Storied NSA whistleblower turned cybersecurity activist has a new credential to add to his name: Russian citizen.
On Monday, Russian President Vladimir Putin granted the 39-year-old American whistleblower citizenship nearly 10 years after he blew the lid off the National Security Agency’s vast domestic and international spying apparatus according to Reuters. Those revelations set off an international manhunt for the former intelligence contractor which eventually landed him in Russia where he was granted asylum.
Snowden’s name reportedly appeared on a list of 72 foreign-born individuals granted citizenship by Putin. Neither Snowden nor Putin have publicly commented on the reported citizenship. The Kremlin did not immediately respond to Gizmodo’s request for comment.
U.S. authorities and at least two presidents have spent the better part of the past decade trying to return Snowden to the U.S. to face espionage trials. While his whistleblower revelations are viewed by many as some of the most consequential surveillance disclosures in U.S. history, multiple intelligence agencies and many conservative lawmakers argue those revelations hindered U.S. military and espionage operations.
Snowden has spent years vying, unsuccessfully, to obtain a presidential pardon, first from Barack Obama, and then later from Donald Trump. The whistleblower has repeatedly claimed he would return to the U.S. if he were guaranteed a fair trial in front of a jury. Though Snowden and many of his supporters maintain his NSA disclosures clearly benefited the public, the Espionage Act under which he’s charged reportedly prevents defendants from arguing their actions were made in the public interest. That legal dead end reportedly led Snowden to seek a presidential pardon.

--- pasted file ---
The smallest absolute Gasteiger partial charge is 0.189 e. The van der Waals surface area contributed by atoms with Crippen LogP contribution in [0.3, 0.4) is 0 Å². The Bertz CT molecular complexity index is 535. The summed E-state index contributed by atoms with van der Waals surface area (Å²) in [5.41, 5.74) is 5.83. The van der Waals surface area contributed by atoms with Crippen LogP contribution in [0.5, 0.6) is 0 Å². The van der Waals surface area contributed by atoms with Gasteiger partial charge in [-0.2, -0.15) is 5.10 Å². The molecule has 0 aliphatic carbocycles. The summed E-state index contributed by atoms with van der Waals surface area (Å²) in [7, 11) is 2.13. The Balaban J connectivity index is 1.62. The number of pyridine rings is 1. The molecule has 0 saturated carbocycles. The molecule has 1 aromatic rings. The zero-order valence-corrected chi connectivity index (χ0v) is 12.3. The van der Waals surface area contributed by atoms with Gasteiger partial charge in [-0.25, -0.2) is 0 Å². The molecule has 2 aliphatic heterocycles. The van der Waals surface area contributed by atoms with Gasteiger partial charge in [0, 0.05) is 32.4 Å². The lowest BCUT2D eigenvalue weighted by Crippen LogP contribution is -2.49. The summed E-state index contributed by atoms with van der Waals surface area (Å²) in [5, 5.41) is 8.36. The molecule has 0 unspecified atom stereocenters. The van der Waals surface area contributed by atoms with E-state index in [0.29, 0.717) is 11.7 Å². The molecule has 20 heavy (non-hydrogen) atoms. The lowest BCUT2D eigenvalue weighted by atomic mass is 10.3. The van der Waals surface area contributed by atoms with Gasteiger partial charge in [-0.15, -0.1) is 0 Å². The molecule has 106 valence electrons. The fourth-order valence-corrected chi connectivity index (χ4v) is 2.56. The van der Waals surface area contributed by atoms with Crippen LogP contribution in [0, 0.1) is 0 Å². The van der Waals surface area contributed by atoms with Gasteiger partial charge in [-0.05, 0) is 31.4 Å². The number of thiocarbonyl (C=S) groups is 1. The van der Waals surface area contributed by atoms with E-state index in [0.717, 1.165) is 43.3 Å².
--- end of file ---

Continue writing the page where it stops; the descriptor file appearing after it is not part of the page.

“Yes, there are laws on the books that say one thing, but that is perhaps why the pardon power exists—or the exceptions, for the things that may seem unlawful in letters on a page but when we look at them morally, when we look at them ethically, when we look at the results, it seems these were necessary things, these were vital things,” Snowden said in 2016 according to The Guardian.
Those efforts were shot down by Obama, who incorrectly claimed he “can’t pardon somebody who hasn’t gone before a court and presented themselves.” Snowden in 2013 claimed the Obama administration blocked his efforts to obtain political asylum in the U.S.
Trump, on the other hand, vaguely signaled greater interest in Snowden’s case towards the end of his tenure, and in 2020 told The New York Post he was looking into the possibility of a pardon. “There are a lot of people that think that he is not being treated fairly,” Trump said.
Then again, seven years prior Trump referred to Snowden as a “terrible traitor,” deserving of the death penalty. President Biden has so far largely refrained from weighing in on Snowden’s case.
Snowden’s new Russian citizenship will likely make any of the whistleblower’s efforts to return to the U.S. all the more unlikely. The citizenship also comes as Russia’s knee deep in international sanctions and struggling to maintain its flailing war in Ukraine. Last week, Putin announced a “partial mobilization” of reservists that many observers saw as a precursor to military conscription. The president claimed that initial mobilization would only apply to citizens with past military experience. Though some wondered if those criteria now applied, Meduza’s Kevin Rothrock cited the whistleblower’s lawyer who reportedly said the recruitment would only legally apply to citizens with a military background in the Russian armed service.